If you looked at my resume, you would likely notice something strange: in the last 14 years, there’s a gap of about 4 months where I was not on staff at a church either part-time or full-time.
I really believe there are some places that if I were to send my resume and apply for a position, that 4 month gap would raise a few red flags, or cause me to immediately be sifted into the trash pile. But, for me, I look at that gap as the most important part of my work history.
The gap came after a challenging ministry situation intersected with some major life transitions (and personal growth areas). My wife and I felt God calling us to shift gears and change pace for a while, so we did just that.
During the gap, I started farming again, working for my dad. (You can read some of my Lessons from the Farm by clicking here.)
So, here’s the takeaway from my resume gap: I wouldn’t be where I am, or serving with the passion I serve, had it not been for those four months.
In those months (and the bi-vocational years that followed), God solidified a call to ministry in my life.
I had time to step back and evaluate my gifts, my passions, my abilities, and my joy. I rediscovered my passion for helping students and adults grow closer to God. I realized I had drifted away from the things that drove me early on in ministry.
Most importantly, during that gap, I wrestled with my call to ministry, and realized my heart was in serving God vocationally.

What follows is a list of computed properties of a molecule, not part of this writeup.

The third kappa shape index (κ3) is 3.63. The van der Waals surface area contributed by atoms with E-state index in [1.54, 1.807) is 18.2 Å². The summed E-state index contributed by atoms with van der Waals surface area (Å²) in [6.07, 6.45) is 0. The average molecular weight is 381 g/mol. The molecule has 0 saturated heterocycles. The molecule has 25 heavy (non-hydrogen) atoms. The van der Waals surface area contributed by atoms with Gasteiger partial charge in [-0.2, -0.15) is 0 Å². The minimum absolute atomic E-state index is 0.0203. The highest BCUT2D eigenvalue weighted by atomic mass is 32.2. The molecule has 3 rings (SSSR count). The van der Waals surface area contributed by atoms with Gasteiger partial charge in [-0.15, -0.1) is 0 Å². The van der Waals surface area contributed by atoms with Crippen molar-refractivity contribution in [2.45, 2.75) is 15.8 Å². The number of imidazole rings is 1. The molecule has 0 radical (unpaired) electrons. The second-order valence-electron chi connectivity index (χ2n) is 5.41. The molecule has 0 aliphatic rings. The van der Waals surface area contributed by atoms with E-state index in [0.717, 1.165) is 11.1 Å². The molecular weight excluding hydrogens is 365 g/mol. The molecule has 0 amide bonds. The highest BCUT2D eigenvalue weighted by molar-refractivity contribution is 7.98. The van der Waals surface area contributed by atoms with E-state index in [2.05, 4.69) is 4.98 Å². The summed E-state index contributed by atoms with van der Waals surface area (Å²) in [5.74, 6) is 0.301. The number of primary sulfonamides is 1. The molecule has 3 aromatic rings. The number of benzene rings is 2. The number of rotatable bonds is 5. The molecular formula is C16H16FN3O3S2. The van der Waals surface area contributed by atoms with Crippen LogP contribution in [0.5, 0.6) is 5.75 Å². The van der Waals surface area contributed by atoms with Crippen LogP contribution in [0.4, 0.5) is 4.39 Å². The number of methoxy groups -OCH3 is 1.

So, for me, the gap in my resume represents a time where I was able to come to terms with my own call, with the reality of the challenges of ministry, and with a desire to push through and endure.
I wouldn’t be who I am today without that gap. I am better because of it, and I would like to think people around me are better because of it as well.
What do you look at in your life and say “that was central to my development”?
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Today’s Check It Out post links back to one of my early posts, but one whose content I have been pondering a little extra the past week or so. I hope you enjoy it: http://www.threequestionleadership.com/2017/03/02/be-careful-who-speaks-into-your-life/
I have one simple rule for surviving camp. It’s a personal rule, and not one that I share. It does not affect other people. It does not make me a better leader. Quite the contrary: it’s a survival tip.
So, here’s my survival tip for camp: use the same shower each day and learn which way the knobs turn. Simple enough?
Years ago, early on in my camp ministry, I learned the painful lesson that the hot water doesn’t always turn the same way to shut off. Simply put, I changed showers one day and instead of turning off hot and cold, I turned the cold water off and cranked up the hot, resulting in a scalding.
Last week, my survival tip got put to the test as I took two lukewarm (read: cold) showers, thinking the hot water would kick in eventually. It never did. Until, the teenage boy who was helping me at camp cracked the code: the other knob turned on the hot water. I was convinced hot water was going to flow by turning the cold knob.